Chiemi Okazaki works part-time in a coffee store in the center of Takayama where she enjoys chatting with the stream of customers. This is Traveller Coffee House, a café that serves up more than a caffeinated pick-me-up. It acts like an informal tourist information service, where the multilingual staff provide the numerous visitors in town with advice about the area.
Takayama, itself, is a charming town nestled in the mountainous Hida region of Gifu Prefecture and draws in crowds eager to stroll its well-preserved old town. Intersected by the Miyagawa river and a choice of bridges for crossing, its narrow streets are crammed with old wooden merchant houses, sake breweries, small museums, the occasional shrine and overwhelmingly numerous gift and snack options.
In its first year and half, Traveller Coffee House welcomed around 20,000 overseas visitors and offered plenty of tips. But like many places, Takayama is viewed differently by its residents as opposed to its visitors, and its streets, which sprawl surprisingly far along the river, offer much to discover. So what if the first question you asked a local was not “Where should I go?” but “Where do you do?”
Best of Both Worlds
As it turns out, Okazaki is from Hida-Osaka, a small town just 30 minutes south of Takayama by train, that’s famed for its 200 waterfalls and hiking courses. Her favorite is Mitsudaki, a waterfall that splits into three. “When I’m feeling down, I go there and they give me power. I feel refreshed.”
But, of course, the center of Takayama also appeals and she often heads out after work. The city is famed for its ramen and Okazaki is a fan of the well-renowned Menya Toto. The queue of hungry customers stretches far down the street for this homely joint that serves up an additive-free, seafood-based broth, best enjoyed with a soy-egg of soft-centered perfection.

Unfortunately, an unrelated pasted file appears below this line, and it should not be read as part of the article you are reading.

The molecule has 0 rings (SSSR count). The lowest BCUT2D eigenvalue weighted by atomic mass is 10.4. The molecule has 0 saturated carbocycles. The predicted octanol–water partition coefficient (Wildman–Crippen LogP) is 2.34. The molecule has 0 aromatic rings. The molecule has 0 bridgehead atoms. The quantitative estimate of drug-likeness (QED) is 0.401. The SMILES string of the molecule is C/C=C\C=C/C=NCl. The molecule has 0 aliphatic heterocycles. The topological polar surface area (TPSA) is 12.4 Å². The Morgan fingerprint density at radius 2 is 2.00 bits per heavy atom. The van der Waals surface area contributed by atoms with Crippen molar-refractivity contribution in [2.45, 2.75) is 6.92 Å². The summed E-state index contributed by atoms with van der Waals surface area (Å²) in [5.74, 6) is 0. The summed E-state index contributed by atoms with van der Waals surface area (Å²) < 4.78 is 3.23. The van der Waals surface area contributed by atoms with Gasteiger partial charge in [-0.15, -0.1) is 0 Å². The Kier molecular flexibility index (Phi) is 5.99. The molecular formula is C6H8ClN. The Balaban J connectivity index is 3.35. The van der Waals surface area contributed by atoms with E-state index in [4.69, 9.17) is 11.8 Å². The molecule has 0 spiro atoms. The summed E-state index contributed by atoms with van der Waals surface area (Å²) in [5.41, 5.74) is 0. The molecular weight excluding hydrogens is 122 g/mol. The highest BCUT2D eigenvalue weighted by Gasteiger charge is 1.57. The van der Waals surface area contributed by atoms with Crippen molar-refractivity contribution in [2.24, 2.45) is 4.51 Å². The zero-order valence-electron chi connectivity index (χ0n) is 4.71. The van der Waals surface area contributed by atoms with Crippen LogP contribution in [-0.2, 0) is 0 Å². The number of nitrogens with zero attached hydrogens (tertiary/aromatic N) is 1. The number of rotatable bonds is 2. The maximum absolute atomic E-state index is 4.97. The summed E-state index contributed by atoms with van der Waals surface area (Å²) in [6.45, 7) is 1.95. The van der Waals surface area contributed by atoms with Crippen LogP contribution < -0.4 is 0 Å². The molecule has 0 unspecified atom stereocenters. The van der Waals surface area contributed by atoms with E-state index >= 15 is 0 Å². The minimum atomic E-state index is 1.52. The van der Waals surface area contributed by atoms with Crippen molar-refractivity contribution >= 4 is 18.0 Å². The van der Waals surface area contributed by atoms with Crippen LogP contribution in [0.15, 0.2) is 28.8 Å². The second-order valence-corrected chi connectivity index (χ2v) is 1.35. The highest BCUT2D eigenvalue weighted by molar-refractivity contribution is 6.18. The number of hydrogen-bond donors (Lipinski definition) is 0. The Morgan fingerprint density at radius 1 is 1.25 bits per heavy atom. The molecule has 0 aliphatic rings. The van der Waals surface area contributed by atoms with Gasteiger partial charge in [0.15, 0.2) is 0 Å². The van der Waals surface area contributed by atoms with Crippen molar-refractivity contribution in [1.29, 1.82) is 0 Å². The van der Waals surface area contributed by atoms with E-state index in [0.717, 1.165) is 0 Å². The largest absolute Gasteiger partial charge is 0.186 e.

Just a couple of streets east are some of her favorite watering holes. Desolation Row is a cosy bar run by a friendly man in his 70s, open until 2am almost daily. She also calls into Rumdance Hall just opposite, again open until the small hours. As she has to drive home, she only ever orders ginger ale or other non-alcoholic drinks, but she’s always welcome regardless of what she drinks.
Little Surprises Around Every Corner
For a different vibe, Okazaki sometimes calls into Yu, a favorite among travelers. Located on Kokubunji Dori, one of the main arteries crossing town, its dim interior exudes a laid-back vibe. Barman and owner Yuichi Sano is originally from Shizuoka and spent a decade working in Tokyo, but Takayama and its countryside drew him in. He spent a couple of years working in sake breweries in the city before launching his own venture. His cocktails are highly rated – don’t miss the yuzu martini which contains homemade yuzu juice and is dangerously easy to drink.
That’s what Azusa Sakaguchi is drinking this evening as she talks to Sano. Sakaguchi now works in Tokyo but she’s back in town to visit her family during Golden Week. “One of my favorite places in town is Cafe Flore. It’s a fairly old café in town with a French style. I like its calm and warm atmosphere, and of course the food. My favorite is the anchovy and cabbage pasta,” says Sakaguchi. “I’d been a regular at the café for years, when suddenly my dad walked in. He owns a liquor store in town and he was delivering wine to the owner. I should have expected he was supplying the café, but I was still surprised!”
Take It All In
What unites residents of Takayama is their appreciation for its surrounding natural beauty. When asked where is his favorite place, Toshiyuki Nomura, chooses a place where you can take in all the scenery at once.
“I like Takayama Sky Park,” says Nomura, who travels Japan as a licenced national tour guide and Thai interpreter. “I used to go bowling there when I was a child. Now, there’s no bowling – just a view. You can see the city and the Northern Japan Alps. Many local people visit – it’s a popular spot with artists and photographers. It’s great to visit in all the seasons to see how the view changes.”
Tucked away in the hills, Takayama is a place that merits multiple visits, with something different to see each time – especially if you ask a local.